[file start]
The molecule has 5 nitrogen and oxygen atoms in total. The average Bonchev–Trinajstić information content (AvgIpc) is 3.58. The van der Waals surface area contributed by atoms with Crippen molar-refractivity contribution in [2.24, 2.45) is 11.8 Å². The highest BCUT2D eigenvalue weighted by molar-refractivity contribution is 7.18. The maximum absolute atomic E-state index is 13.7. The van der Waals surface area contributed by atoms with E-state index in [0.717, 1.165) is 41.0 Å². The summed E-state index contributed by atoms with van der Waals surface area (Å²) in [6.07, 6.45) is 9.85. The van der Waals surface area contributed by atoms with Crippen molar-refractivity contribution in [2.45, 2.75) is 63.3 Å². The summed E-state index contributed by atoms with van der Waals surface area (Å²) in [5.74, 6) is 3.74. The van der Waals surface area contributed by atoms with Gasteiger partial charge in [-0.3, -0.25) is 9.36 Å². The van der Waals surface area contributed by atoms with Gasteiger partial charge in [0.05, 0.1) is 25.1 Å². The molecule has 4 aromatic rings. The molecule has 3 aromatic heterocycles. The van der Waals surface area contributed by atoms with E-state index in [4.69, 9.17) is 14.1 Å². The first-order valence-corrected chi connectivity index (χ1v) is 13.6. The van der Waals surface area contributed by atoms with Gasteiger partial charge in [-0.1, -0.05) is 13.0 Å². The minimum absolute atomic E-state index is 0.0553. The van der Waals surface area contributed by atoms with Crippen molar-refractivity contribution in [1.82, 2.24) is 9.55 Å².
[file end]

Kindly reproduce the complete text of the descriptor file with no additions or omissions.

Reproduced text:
The molecule has 5 nitrogen and oxygen atoms in total. The average Bonchev–Trinajstić information content (AvgIpc) is 3.58. The van der Waals surface area contributed by atoms with Crippen molar-refractivity contribution in [2.24, 2.45) is 11.8 Å². The highest BCUT2D eigenvalue weighted by molar-refractivity contribution is 7.18. The maximum absolute atomic E-state index is 13.7. The van der Waals surface area contributed by atoms with E-state index in [0.717, 1.165) is 41.0 Å². The summed E-state index contributed by atoms with van der Waals surface area (Å²) in [6.07, 6.45) is 9.85. The van der Waals surface area contributed by atoms with Crippen molar-refractivity contribution in [2.45, 2.75) is 63.3 Å². The summed E-state index contributed by atoms with van der Waals surface area (Å²) in [5.74, 6) is 3.74. The van der Waals surface area contributed by atoms with Gasteiger partial charge in [-0.3, -0.25) is 9.36 Å². The van der Waals surface area contributed by atoms with Gasteiger partial charge in [0.05, 0.1) is 25.1 Å². The molecule has 4 aromatic rings. The molecule has 3 aromatic heterocycles. The van der Waals surface area contributed by atoms with E-state index in [4.69, 9.17) is 14.1 Å². The first-order valence-corrected chi connectivity index (χ1v) is 13.6. The van der Waals surface area contributed by atoms with Gasteiger partial charge in [-0.1, -0.05) is 13.0 Å². The minimum absolute atomic E-state index is 0.0553. The van der Waals surface area contributed by atoms with Crippen molar-refractivity contribution in [1.82, 2.24) is 9.55 Å².